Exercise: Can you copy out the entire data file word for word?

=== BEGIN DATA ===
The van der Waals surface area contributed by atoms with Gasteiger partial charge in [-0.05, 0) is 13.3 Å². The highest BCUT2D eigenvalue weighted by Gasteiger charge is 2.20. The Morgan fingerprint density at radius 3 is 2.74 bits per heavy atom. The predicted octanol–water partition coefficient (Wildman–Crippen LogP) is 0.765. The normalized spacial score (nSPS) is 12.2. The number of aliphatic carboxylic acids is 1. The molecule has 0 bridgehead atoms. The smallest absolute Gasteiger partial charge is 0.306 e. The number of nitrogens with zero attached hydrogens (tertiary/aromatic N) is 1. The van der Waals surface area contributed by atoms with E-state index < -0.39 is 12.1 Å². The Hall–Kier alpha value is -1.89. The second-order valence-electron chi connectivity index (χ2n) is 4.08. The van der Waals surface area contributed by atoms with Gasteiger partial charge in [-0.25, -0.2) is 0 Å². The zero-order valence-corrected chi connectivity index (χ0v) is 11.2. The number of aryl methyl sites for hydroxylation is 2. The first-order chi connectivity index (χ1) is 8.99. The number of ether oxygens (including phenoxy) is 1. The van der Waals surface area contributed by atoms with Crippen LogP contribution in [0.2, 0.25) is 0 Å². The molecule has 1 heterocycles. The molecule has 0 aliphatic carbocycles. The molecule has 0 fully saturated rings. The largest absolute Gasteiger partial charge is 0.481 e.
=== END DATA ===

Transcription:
The van der Waals surface area contributed by atoms with Gasteiger partial charge in [-0.05, 0) is 13.3 Å². The highest BCUT2D eigenvalue weighted by Gasteiger charge is 2.20. The Morgan fingerprint density at radius 3 is 2.74 bits per heavy atom. The predicted octanol–water partition coefficient (Wildman–Crippen LogP) is 0.765. The normalized spacial score (nSPS) is 12.2. The number of aliphatic carboxylic acids is 1. The molecule has 0 bridgehead atoms. The smallest absolute Gasteiger partial charge is 0.306 e. The number of nitrogens with zero attached hydrogens (tertiary/aromatic N) is 1. The van der Waals surface area contributed by atoms with E-state index < -0.39 is 12.1 Å². The Hall–Kier alpha value is -1.89. The second-order valence-electron chi connectivity index (χ2n) is 4.08. The van der Waals surface area contributed by atoms with Gasteiger partial charge in [-0.25, -0.2) is 0 Å². The zero-order valence-corrected chi connectivity index (χ0v) is 11.2. The number of aryl methyl sites for hydroxylation is 2. The first-order chi connectivity index (χ1) is 8.99. The number of ether oxygens (including phenoxy) is 1. The van der Waals surface area contributed by atoms with Crippen LogP contribution in [0.2, 0.25) is 0 Å². The molecule has 1 heterocycles. The molecule has 0 aliphatic carbocycles. The molecule has 0 fully saturated rings. The largest absolute Gasteiger partial charge is 0.481 e.